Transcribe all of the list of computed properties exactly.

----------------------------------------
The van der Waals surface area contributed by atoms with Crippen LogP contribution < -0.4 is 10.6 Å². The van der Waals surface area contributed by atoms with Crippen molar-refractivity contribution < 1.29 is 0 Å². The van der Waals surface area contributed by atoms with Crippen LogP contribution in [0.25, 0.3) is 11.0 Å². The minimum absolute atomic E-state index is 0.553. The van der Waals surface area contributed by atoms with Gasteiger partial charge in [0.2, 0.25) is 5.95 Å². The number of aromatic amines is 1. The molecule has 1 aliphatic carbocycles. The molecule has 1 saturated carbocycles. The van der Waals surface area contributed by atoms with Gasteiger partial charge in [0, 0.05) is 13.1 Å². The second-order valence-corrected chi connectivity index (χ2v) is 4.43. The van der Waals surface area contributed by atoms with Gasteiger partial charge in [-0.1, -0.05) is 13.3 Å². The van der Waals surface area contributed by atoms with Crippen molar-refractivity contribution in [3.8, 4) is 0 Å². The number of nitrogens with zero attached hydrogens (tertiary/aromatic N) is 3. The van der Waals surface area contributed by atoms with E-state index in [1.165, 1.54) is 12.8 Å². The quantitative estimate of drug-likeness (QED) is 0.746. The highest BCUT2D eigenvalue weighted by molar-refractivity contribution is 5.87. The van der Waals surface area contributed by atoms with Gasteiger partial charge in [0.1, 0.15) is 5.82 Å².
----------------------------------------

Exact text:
The van der Waals surface area contributed by atoms with Crippen LogP contribution < -0.4 is 10.6 Å². The van der Waals surface area contributed by atoms with Crippen molar-refractivity contribution < 1.29 is 0 Å². The van der Waals surface area contributed by atoms with Crippen LogP contribution in [0.25, 0.3) is 11.0 Å². The minimum absolute atomic E-state index is 0.553. The van der Waals surface area contributed by atoms with Gasteiger partial charge in [0.2, 0.25) is 5.95 Å². The number of aromatic amines is 1. The molecule has 1 aliphatic carbocycles. The molecule has 1 saturated carbocycles. The van der Waals surface area contributed by atoms with Gasteiger partial charge in [0, 0.05) is 13.1 Å². The second-order valence-corrected chi connectivity index (χ2v) is 4.43. The van der Waals surface area contributed by atoms with Gasteiger partial charge in [-0.1, -0.05) is 13.3 Å². The van der Waals surface area contributed by atoms with Crippen molar-refractivity contribution in [3.8, 4) is 0 Å². The number of nitrogens with zero attached hydrogens (tertiary/aromatic N) is 3. The van der Waals surface area contributed by atoms with E-state index in [1.165, 1.54) is 12.8 Å². The quantitative estimate of drug-likeness (QED) is 0.746. The highest BCUT2D eigenvalue weighted by molar-refractivity contribution is 5.87. The van der Waals surface area contributed by atoms with Gasteiger partial charge in [0.1, 0.15) is 5.82 Å².